How connected are we to the connected home?
The residential burglar alarm sector still represents a great opportunity for security dealers but it has to be approached the right way.
By Victor Harding
We don’t have great stats in Canada on market penetration, but as best we know, it is still not much higher than 20 per cent. Compared to products or services like smart phones or high-speed Internet, there appears to be a lot of room for growth.
Secondly there continues to be a general acceptance by insurance companies and the authorities that alarm systems work and do their job. Also, because of the advent of services like Rogers Smart Home Monitoring, there is so much more good advertising out there about what a security system can do. I also like the fact that if you are looking for just a basic system, the equipment costs are dropping and the technology is getting better every day.
There is a new wave hitting the residential alarm market that is making it much more attractive. Consumers are realizing that an alarm system can do so much more for them than simply send a signal to the monitoring station if a contact is broken. The security system is in fact the core unit to what is fondly referred to as the “connected home” allowing the customer to do things like: Unlock the doors of their house from their smart phone; view the inside or outside of their home from anywhere in the world; and control the lights or temperature in their home from any computer or smart phone.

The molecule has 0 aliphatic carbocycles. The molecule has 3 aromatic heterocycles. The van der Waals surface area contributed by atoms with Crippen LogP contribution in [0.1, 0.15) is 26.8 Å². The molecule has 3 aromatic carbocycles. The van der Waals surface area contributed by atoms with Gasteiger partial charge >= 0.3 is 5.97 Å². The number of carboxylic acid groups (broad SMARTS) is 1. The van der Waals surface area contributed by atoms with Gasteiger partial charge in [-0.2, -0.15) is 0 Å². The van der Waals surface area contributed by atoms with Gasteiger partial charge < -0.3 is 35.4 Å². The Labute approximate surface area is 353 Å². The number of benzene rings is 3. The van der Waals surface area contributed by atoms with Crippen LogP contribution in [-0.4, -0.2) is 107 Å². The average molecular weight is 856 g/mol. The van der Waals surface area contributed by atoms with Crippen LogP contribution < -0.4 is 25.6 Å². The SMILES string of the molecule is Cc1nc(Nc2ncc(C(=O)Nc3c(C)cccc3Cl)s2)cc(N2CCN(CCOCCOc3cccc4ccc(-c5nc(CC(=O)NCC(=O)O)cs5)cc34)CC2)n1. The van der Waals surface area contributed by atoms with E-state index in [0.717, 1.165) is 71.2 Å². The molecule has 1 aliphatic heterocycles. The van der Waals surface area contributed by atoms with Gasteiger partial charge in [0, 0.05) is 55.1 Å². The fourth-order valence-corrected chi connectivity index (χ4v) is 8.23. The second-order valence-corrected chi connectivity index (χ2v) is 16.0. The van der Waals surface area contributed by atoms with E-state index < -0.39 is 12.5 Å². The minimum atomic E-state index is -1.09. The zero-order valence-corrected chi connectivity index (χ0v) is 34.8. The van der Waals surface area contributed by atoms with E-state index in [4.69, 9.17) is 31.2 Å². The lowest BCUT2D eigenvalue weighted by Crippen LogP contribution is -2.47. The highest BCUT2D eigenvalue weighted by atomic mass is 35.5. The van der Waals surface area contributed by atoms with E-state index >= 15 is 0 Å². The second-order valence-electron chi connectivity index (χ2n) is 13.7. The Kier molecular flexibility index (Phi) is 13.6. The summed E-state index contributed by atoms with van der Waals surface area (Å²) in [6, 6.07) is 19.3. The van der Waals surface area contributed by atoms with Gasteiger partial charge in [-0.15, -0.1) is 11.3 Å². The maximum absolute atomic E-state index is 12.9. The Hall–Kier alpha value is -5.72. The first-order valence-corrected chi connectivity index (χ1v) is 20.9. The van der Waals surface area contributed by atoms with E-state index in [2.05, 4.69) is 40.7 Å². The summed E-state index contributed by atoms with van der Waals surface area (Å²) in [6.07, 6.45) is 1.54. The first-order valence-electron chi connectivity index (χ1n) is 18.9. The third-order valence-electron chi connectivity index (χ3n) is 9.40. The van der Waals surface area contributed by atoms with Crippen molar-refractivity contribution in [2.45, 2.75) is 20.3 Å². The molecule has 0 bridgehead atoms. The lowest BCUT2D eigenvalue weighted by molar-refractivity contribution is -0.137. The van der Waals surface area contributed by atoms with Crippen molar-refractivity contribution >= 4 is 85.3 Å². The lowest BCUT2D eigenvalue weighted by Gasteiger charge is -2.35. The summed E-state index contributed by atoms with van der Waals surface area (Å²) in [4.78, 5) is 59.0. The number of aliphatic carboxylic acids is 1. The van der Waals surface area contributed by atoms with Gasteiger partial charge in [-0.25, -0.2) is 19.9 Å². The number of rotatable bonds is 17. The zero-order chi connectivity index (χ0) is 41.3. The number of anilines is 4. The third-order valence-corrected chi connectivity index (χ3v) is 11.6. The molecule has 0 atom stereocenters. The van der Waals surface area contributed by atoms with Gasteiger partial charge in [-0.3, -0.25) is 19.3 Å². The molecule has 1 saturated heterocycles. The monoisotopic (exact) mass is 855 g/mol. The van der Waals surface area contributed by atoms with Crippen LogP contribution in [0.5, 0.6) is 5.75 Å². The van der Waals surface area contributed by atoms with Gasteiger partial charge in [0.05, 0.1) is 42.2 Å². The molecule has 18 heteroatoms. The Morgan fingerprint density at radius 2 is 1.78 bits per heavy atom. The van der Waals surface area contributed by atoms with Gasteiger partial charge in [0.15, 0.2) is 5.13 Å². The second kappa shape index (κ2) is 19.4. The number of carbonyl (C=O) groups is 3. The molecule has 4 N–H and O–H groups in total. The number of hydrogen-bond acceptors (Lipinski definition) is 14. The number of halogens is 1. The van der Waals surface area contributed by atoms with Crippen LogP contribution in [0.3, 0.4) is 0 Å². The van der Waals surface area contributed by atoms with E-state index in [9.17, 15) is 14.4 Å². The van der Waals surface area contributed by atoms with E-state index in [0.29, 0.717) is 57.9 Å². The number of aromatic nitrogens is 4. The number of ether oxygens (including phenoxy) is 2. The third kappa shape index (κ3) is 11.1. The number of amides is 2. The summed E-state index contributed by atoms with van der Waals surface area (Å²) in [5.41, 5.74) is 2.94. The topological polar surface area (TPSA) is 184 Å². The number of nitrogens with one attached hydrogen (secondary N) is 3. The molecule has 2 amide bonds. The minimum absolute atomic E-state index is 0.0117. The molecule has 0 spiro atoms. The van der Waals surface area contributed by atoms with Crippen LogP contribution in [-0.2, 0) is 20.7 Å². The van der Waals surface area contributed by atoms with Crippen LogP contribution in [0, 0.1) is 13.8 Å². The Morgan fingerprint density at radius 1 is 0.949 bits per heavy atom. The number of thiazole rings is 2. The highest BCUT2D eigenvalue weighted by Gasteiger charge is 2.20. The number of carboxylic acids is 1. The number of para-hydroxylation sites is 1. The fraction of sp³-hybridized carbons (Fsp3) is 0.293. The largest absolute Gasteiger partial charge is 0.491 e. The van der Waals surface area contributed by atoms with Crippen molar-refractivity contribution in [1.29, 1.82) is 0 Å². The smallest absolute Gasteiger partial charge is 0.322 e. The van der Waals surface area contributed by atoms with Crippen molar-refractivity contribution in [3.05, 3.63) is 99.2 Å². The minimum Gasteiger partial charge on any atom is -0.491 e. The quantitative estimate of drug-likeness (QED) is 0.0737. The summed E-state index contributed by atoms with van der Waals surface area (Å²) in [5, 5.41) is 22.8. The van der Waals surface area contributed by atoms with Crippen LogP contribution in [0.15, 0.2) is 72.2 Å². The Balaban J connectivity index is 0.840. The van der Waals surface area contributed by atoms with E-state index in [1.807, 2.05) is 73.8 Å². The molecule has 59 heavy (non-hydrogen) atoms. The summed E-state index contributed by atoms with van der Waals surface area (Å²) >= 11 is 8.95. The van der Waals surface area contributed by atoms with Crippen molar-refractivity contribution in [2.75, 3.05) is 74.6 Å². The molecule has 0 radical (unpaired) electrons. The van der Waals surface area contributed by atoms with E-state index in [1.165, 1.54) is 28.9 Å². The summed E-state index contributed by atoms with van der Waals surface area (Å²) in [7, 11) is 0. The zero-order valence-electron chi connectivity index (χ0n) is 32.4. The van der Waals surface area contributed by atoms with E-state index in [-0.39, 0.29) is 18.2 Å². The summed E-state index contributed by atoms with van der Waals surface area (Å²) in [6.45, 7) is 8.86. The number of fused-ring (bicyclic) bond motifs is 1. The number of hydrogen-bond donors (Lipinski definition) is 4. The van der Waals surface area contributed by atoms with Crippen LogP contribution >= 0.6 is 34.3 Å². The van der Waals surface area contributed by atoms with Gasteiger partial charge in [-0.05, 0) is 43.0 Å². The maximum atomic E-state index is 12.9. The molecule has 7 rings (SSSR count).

The “connected home” has arrived and it is a trend that cannot be ignored. The “connected home” starts with the alarm system. Imperial Capital in their Premises Control and Automation Review estimate that currently about “27% of homes in the U.S. with an Internet subscription have some form of security/home control solution … and that the penetration rate for total fee-based security systems would increase from 21.2% in 2016 to 29.6% in 2020 and then to 42.0% by 2024.”
Basically, they are saying that the move to premise control and automation with the connected home is going to double the penetration rate for alarm systems — a tall order. In my view, while Canada is lagging behind the U.S., it is happening here as well, only more slowly.